How Google works

A look from the inside to the most desirable employer on the planet. Ten years after entering the stock market, Google remains the world’s most popular workspace. It is at the top of the Fortune list with the 100 Best Companies to Work, and receives over 2 million job applications each year. In the new How Google Works book, which is due to be released at the end of the month, President Eric Schmidt and consultant Jonathan Rosenberg reveal how the company created the unique culture of innovation in the workplace that distinguishes it.

The two of them talked to Fortune about the recruitment practices that followed, the talent, and the essence of the company. Here are some extracts.

– How has Google managed to maintain its culture even in fast-growing conditions?

Smith: I think a way to understand Google is to understand that we have built it to systemize innovation. If you have a way in which new things happen constantly, then the culture evolves with him. You do not say “we will protect our culture”. Instead, builders have a culture of innovation that will protect itself.

Rosenberg: We talk a lot about the need to define the principles of culture from the beginning. And I think we continue to keep these principles as a “marker” of culture with all the people we have hired since our entry into the stock market.

– What is the worst interview for a job you’ve found?

Rosenberg: I ??remember when the Procter & Gamble people came to hire people at the University of Chicago. They were looking for people with statistical knowledge and strong quantitative analysis skills, and they were trying to hire me as a product manager. The guy told me that going to P & G was like looking at the mirror of your car. The idea was that P & G encouraged product managers not to think forward but rather to look back on quantitative data, trying to find out what to do with prices, etc. That was my worst.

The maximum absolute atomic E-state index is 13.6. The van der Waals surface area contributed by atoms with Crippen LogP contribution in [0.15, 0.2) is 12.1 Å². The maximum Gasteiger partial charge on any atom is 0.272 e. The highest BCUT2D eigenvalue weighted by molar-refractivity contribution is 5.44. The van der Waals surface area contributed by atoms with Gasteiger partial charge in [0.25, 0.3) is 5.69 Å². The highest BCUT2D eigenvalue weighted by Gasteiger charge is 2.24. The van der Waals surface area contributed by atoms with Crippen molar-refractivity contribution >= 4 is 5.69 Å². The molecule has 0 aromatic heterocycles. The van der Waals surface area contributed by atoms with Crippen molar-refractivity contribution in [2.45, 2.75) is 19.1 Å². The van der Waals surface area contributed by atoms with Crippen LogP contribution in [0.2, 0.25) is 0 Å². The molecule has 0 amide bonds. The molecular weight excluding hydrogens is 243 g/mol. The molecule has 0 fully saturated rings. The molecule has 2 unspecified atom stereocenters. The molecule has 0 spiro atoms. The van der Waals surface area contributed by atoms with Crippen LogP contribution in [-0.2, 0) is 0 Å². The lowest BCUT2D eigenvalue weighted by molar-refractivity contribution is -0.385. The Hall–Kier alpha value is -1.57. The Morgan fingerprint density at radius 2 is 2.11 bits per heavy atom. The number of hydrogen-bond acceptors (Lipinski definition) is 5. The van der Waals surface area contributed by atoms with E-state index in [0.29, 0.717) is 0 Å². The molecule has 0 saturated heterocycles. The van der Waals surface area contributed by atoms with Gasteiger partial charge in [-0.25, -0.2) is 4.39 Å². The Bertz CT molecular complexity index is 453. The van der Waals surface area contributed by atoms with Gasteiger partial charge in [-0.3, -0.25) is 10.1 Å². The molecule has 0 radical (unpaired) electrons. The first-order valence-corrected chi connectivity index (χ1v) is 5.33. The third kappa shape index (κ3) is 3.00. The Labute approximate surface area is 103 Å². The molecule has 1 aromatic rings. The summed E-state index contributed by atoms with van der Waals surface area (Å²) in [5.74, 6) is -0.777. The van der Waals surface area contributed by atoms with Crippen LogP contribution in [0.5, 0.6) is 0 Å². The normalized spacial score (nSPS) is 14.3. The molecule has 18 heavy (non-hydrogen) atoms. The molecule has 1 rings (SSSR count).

– How do you spot the talent?

Rosenberg: The number one thing you’re looking for is passion. You want the kind of person you are constantly learning. Ask them to reveal the surprises they found in the things they worked on, because that shows their way of thinking.

Smith: Most companies hire on the basis of the position, not the individual. So, look for someone on LinkedIn that suits all the criteria. She must be five years from that and ten years from that – and that’s just the wrong way to recruit. The right way is to hire the smartest people you can, because business is changing. What interests you is critical thinking. You want leaders to fight and change their strategy and tactics so that they end up winning.

– What happens when a Google employee starts to lose his passion?

Shit: It usually starts with a conversation where you ask him: “Where do you see yourself in five years? What excites you? ” Only a specific type of person wants to work in an environment that is constantly changing.

Rosenberg: If someone has lost their passion to solve big problems and change the world, there is not much I can do as a manager. What we have done quite aggressively is to do rotation with our passionate employees in various departments throughout the company.

– So, where do you see yourself in five years?

Rosenberg: I ??do not expect to be in a full-time role at this point, so the ideal job for me in the years to come is to try to help small groups in Google learn and understand the principles we adopt in the book.

Smit: I made a decision that Google is my home. I have been the CEO of the company for a decade. My plan is to be president for a long time. I have worked on innovation and technology policy – part of a long tradition of scientists helping the government to do the right thing.

– Do you have any advice to job seekers?

Smith: The main thing to do as a potential employee is to find out which is the most enjoyable and fast growing company, and go to work there.

– You say you are looking for candidates who show the essence of Google. Who is she;

Rosenberg: I ??would say it is passion, humor, attention to detail, and the type of person you are constantly learning from, just by being side by side.

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